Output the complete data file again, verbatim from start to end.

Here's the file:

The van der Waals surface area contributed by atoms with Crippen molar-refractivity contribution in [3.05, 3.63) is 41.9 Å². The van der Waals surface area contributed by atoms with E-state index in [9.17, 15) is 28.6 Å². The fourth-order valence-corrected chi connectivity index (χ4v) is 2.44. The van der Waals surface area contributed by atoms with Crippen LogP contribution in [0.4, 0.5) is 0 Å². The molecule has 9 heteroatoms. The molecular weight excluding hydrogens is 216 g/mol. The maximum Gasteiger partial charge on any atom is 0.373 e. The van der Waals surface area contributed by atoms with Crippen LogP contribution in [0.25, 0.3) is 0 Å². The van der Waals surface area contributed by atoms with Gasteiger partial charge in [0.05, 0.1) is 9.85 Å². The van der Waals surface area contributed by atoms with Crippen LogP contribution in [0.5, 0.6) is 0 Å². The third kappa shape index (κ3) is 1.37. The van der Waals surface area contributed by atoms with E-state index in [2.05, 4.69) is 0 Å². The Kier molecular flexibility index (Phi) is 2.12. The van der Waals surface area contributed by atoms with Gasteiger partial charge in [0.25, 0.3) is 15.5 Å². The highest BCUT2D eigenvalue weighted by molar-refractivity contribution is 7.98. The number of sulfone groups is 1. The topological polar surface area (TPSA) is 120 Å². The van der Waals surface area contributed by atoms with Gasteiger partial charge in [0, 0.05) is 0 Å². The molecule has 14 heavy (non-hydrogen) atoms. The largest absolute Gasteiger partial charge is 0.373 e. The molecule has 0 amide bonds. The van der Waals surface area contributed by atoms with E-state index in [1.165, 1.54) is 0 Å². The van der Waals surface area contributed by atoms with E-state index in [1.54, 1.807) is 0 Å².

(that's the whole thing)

The van der Waals surface area contributed by atoms with Crippen molar-refractivity contribution in [3.05, 3.63) is 41.9 Å². The van der Waals surface area contributed by atoms with E-state index in [9.17, 15) is 28.6 Å². The fourth-order valence-corrected chi connectivity index (χ4v) is 2.44. The van der Waals surface area contributed by atoms with Crippen LogP contribution in [0.4, 0.5) is 0 Å². The molecule has 9 heteroatoms. The molecular weight excluding hydrogens is 216 g/mol. The maximum Gasteiger partial charge on any atom is 0.373 e. The van der Waals surface area contributed by atoms with Crippen LogP contribution in [0.25, 0.3) is 0 Å². The van der Waals surface area contributed by atoms with Gasteiger partial charge in [0.05, 0.1) is 9.85 Å². The van der Waals surface area contributed by atoms with Crippen LogP contribution in [0.5, 0.6) is 0 Å². The third kappa shape index (κ3) is 1.37. The van der Waals surface area contributed by atoms with E-state index in [2.05, 4.69) is 0 Å². The Kier molecular flexibility index (Phi) is 2.12. The van der Waals surface area contributed by atoms with Gasteiger partial charge in [0.25, 0.3) is 15.5 Å². The highest BCUT2D eigenvalue weighted by molar-refractivity contribution is 7.98. The number of sulfone groups is 1. The topological polar surface area (TPSA) is 120 Å². The van der Waals surface area contributed by atoms with Gasteiger partial charge in [0, 0.05) is 0 Å². The molecule has 14 heavy (non-hydrogen) atoms. The largest absolute Gasteiger partial charge is 0.373 e. The molecule has 0 amide bonds. The van der Waals surface area contributed by atoms with E-state index in [1.165, 1.54) is 0 Å². The van der Waals surface area contributed by atoms with E-state index in [1.54, 1.807) is 0 Å².